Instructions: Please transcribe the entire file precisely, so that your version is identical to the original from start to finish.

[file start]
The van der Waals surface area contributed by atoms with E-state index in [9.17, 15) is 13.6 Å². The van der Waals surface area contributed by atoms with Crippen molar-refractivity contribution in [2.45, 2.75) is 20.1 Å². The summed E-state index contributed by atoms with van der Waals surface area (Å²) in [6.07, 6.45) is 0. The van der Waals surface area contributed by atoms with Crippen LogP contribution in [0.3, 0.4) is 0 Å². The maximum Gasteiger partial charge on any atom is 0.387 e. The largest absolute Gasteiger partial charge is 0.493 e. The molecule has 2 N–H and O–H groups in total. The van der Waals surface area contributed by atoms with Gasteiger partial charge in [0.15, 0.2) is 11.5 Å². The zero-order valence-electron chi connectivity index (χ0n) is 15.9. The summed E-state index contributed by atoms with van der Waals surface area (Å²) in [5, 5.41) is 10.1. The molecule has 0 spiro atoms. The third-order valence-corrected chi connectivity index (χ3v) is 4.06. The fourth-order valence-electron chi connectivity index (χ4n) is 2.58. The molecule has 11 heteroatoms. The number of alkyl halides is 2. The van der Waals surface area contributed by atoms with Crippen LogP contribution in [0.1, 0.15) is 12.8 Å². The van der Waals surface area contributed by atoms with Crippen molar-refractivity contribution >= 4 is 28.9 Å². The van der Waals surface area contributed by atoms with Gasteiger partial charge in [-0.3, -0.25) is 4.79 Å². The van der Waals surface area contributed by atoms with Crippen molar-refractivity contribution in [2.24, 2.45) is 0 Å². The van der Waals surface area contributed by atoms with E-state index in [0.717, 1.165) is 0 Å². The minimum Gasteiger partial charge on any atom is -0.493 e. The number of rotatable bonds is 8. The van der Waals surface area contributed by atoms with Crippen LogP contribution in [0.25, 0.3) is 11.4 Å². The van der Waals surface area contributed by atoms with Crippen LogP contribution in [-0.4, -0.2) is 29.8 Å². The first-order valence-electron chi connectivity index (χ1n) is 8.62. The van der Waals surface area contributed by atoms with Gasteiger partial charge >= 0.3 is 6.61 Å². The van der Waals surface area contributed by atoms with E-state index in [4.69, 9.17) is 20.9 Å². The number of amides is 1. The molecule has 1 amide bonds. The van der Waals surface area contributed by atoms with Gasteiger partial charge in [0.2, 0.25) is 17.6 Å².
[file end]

The van der Waals surface area contributed by atoms with E-state index in [9.17, 15) is 13.6 Å². The van der Waals surface area contributed by atoms with Crippen molar-refractivity contribution in [2.45, 2.75) is 20.1 Å². The summed E-state index contributed by atoms with van der Waals surface area (Å²) in [6.07, 6.45) is 0. The van der Waals surface area contributed by atoms with Crippen LogP contribution in [0.3, 0.4) is 0 Å². The maximum Gasteiger partial charge on any atom is 0.387 e. The largest absolute Gasteiger partial charge is 0.493 e. The molecule has 2 N–H and O–H groups in total. The van der Waals surface area contributed by atoms with Gasteiger partial charge in [0.15, 0.2) is 11.5 Å². The zero-order valence-electron chi connectivity index (χ0n) is 15.9. The summed E-state index contributed by atoms with van der Waals surface area (Å²) in [5, 5.41) is 10.1. The molecule has 0 spiro atoms. The third-order valence-corrected chi connectivity index (χ3v) is 4.06. The fourth-order valence-electron chi connectivity index (χ4n) is 2.58. The molecule has 11 heteroatoms. The number of alkyl halides is 2. The van der Waals surface area contributed by atoms with Crippen LogP contribution in [0.1, 0.15) is 12.8 Å². The van der Waals surface area contributed by atoms with Crippen molar-refractivity contribution >= 4 is 28.9 Å². The van der Waals surface area contributed by atoms with Gasteiger partial charge in [-0.3, -0.25) is 4.79 Å². The van der Waals surface area contributed by atoms with Crippen molar-refractivity contribution in [2.24, 2.45) is 0 Å². The van der Waals surface area contributed by atoms with E-state index in [0.717, 1.165) is 0 Å². The minimum Gasteiger partial charge on any atom is -0.493 e. The number of rotatable bonds is 8. The van der Waals surface area contributed by atoms with Crippen LogP contribution in [0.25, 0.3) is 11.4 Å². The van der Waals surface area contributed by atoms with Crippen LogP contribution in [-0.4, -0.2) is 29.8 Å². The first-order valence-electron chi connectivity index (χ1n) is 8.62. The van der Waals surface area contributed by atoms with Gasteiger partial charge >= 0.3 is 6.61 Å². The van der Waals surface area contributed by atoms with E-state index in [4.69, 9.17) is 20.9 Å². The number of amides is 1. The molecule has 1 amide bonds. The van der Waals surface area contributed by atoms with Gasteiger partial charge in [0.2, 0.25) is 17.6 Å².